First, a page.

I let my kid tear up books; don't revoke my librarian degree yet

The day starts with all of Mamie’s books on shelves or in drawers, except for the ones she took to bed with her. The day ends with half of her books scattered about the house. And always there is a stack reserved on my desk, waiting for a page to be taped, a flap to be glued, a spine to be reinforced. She lives, plays and sleeps with these books, and I rarely limit her activity with them.
Librarians may be renowned for casting side-eye at patrons who damage books, but that’s not my job anymore. When I worked in libraries, I had a professional obligation to protect and preserve the books. Today my obligation is nurturing my daughter’s relationship with books… and they see some damage in the process.
Lucky for Mamie and her books, I am not just any librarian, but one with a special interest in book repair and preservation. I began to learn the craft of book repair in my college work-study job 20 years ago. Later as a high school library aide, I loved the opportunity to nurse worn books back to sturdy condition so more students could experience them. In library school, I studied the proper handling of very rare and old manuscripts. As an archivist, I was literally a professional at the preservation, storage and treatment of paper documents.
You might think years of vigilance in the protection of library materials would make it tough for me to stomach my daughter chewing on, bending, or dropping her books down the stairs, but it’s not hard at all.
Her copy of Goodnight Moon does not belong among those books which need to be guarded from the elements. It is held precious in a different way. It represents a beloved moment when Daddy reads at bedtime, the comfort of familiar pages when she is agitated. It is like a small stuffed lovey that Mommy will repair until it has been loved irreparably. And then Mommy will replace it with a new one and hope it is just as loved.
It was hard to go through her paper-ripping phase when she was less than a year old. I stocked my office with book tape and plastic covers, dug out my bone folder and awakened my old preservation skills. The wounded books stacked up, but they always eventually made it back into circulation. It’s been a while since she tore pages just for the thrill of it, but her books do still see significant wear from rough handling. She will carry and read a board book all day long until the spine is cracked and needs a little glue. She takes books to bed and fiddles with the loose covers until she falls asleep. She even used to teethe on books when nothing else would soothe her. They aren’t pretty, but we still read the tiny books with bite marks.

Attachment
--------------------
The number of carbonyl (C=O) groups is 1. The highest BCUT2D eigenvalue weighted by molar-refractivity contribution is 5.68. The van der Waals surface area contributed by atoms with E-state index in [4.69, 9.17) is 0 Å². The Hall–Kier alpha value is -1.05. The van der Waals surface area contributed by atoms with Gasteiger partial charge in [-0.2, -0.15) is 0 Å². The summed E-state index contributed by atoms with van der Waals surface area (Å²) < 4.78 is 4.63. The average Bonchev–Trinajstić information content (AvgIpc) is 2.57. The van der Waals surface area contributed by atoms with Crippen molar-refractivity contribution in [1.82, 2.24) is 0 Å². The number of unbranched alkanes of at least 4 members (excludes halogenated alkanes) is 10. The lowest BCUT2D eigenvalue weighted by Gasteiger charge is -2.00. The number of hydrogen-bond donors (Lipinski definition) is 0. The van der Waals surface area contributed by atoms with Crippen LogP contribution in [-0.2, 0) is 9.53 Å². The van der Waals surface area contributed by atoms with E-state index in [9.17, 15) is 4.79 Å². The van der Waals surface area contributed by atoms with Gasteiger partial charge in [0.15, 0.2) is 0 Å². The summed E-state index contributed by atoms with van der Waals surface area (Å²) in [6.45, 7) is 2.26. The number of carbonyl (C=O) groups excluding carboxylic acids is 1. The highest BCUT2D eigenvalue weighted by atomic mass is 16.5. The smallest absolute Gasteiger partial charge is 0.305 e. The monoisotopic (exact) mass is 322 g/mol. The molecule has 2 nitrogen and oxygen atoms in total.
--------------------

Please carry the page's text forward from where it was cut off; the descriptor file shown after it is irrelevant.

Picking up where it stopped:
I saw very early that she responded to books in the same way I do -- with excitement and craving, looking to them for tactile comfort, the deep satisfaction of possession.
She inherited that passion directly from me and her dad. Our family motto could be "As Many Books As You Want." We have rooms full of books because we like living in our own library. We always have at least one book with us, whether we are engaged in reading it or not.
I get particular pleasure out of gathering, examining, sorting, and stacking my books, and our daughter has the same habit. At bedtime she distributes books to each of us and then sits down to read her own while we read aloud.
She may have also inherited her rough handling of books from me.
I have never been precious about my personal books. I don’t mind worn covers, annotations, creased pages. A book with scars has been used, and that's so satisfying to me. My daughter shows no prejudice against her shabbier books.
I am thrilled that she loves books; I always wanted her to have abundant access to them, but I couldn't have forced her to love them as much as her dad and I do. I hope her interest will grow into a love of learning, imagining and creating.
So I let her have (mostly) unfettered access to her books, let her use them and enjoy them however she chooses. Am I too permissive, failing to teach her a respect for books? Not really. Though she is only 2, she has picked up the distinction between her books, my books, and borrowed books. We have conversations about the difference between coloring books and coloring in books. Who wouldn't be confused?
What I want most is for her to respect and cherish what all books contain, and what they represent.


  1. I am so happy that she loves books. I love shopping or reading reviews for children's books that I can buy by niece. As a librarian also, I tend not to take care of my books. I bend pages as bookmarks and kill spines. Anna, you have no idea of the list of books that I already have that I want to buy her. When she turns five or six, I have told Grandme that Mamie gets my Barbie dolls and accessories.


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